Do gender roles determine career paths for students?Social construct and expectations dissuade female students to pursue STEM fields.
When Ishan Mainali decided to study psychology for his A-levels, he was the only male student in the class. He had heard that there weren’t many male students in his senior classes, but he didn’t know that none of his male peers would be disinterested in the subject, he finds so fascinating.
“I’ve always been in a class where the number of male students is higher than females,” says the 20-year-old. “So, it was interesting being a minority gender in the classroom.”
Many of Mainali’s male friends at GEMS Instititude of Higher Education chose to study various science-related subjects while he observed that his female friends were more inclined towards humanities.
Mainali’s experience is emblematic of the trend regarding gender imbalance in science, technology, engineering and mathematics (STEM) fields in Nepal.
Yogendra Bijukchhen, the founding principal of Genuine Secondary School in Bhaktapur says that this is especially true in his college for physics major—every batch has more male students than female.
“Female students may have been dissuaded from pursuing engineering because some of the field visits or site works might not be women-friendly,” said Bijukchhen.
The social norms and values in the Nepali society encourage students in pursuing certain types of education. Even in science streams, women are mainly encouraged to pursue public health for higher education. This is further exemplified by a common Nepali proverb, “Chhora bigryo commerce, chhori bigryo nurse,” which basically translates a son is out of line if he takes up commerce stream and daughter if she takes up nursing.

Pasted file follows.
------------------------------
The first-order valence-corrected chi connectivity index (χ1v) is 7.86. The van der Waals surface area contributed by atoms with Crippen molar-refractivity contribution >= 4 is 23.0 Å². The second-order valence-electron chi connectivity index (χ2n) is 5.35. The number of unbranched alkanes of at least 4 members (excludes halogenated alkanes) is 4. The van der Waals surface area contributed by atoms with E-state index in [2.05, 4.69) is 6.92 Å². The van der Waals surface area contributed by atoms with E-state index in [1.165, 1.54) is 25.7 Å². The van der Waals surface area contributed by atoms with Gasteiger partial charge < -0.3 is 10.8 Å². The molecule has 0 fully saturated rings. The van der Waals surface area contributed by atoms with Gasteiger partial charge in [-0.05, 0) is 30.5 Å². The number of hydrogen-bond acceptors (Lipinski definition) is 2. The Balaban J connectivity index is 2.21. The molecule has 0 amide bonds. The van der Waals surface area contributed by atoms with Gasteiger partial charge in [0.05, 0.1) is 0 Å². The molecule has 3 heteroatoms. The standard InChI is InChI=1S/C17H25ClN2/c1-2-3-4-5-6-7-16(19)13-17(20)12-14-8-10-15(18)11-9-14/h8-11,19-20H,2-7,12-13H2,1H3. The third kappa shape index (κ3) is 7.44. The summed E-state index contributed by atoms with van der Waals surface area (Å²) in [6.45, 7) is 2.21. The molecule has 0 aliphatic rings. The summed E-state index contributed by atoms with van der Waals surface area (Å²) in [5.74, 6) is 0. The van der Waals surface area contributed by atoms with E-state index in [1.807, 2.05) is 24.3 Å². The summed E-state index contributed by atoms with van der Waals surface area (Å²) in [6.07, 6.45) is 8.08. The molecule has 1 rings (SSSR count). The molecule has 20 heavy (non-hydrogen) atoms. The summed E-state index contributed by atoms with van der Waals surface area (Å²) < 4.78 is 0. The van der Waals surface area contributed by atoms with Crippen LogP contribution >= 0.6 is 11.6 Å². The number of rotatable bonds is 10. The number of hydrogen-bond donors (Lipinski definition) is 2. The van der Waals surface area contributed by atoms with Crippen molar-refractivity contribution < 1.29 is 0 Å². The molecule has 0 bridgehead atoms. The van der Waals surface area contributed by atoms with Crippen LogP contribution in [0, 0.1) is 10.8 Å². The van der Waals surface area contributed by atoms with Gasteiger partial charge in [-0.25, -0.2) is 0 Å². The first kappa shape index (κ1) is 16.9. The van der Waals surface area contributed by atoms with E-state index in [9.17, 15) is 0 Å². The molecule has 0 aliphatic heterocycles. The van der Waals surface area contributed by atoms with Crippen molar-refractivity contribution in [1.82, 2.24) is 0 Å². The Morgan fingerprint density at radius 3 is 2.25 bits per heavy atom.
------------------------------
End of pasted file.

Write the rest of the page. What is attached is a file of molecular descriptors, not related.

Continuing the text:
This shows the societal expectations that influence the decision of students’ career path. It also points out how studying subjects other than science for boys is frowned upon, while it is just the opposite for girls.
Nishma Bhattarai is one of the four female students studying mechanical engineering out of a total of 120 students at Kathmandu University.
Her fascination with machines made her change her childhood dream of becoming a cardiologist to pursuing mechanical engineering. When her brother, who is also a student of mechanical engineering, demonstrated different machines he built, it attracted her towards engineering. But it wasn’t easy for her to get used to studying in the field where most of her classmates are male.
“At the start of our session, I was worried,” said Bhattarai. But she says that being a minority gender doesn’t bother her anymore.
One of her male classmates Nischal Adhikari believes that it is the social construct that dissuades women from pursuing STEM fields.
“We are required to do manual work such as drilling and welding for our coursework,” says Adhikari. “And as women are regarded as being ‘weaker’, they are talked out of taking engineering subjects.”
Mainali, who is now pursuing his bachelors degree in the United States, says he sees the similar trend there too. There was only a single male graduate in psychology out of 16 students.
“I took anthropology and few classes in sociology—these non-science majors were flooded with females and very few male students,” says Mainali.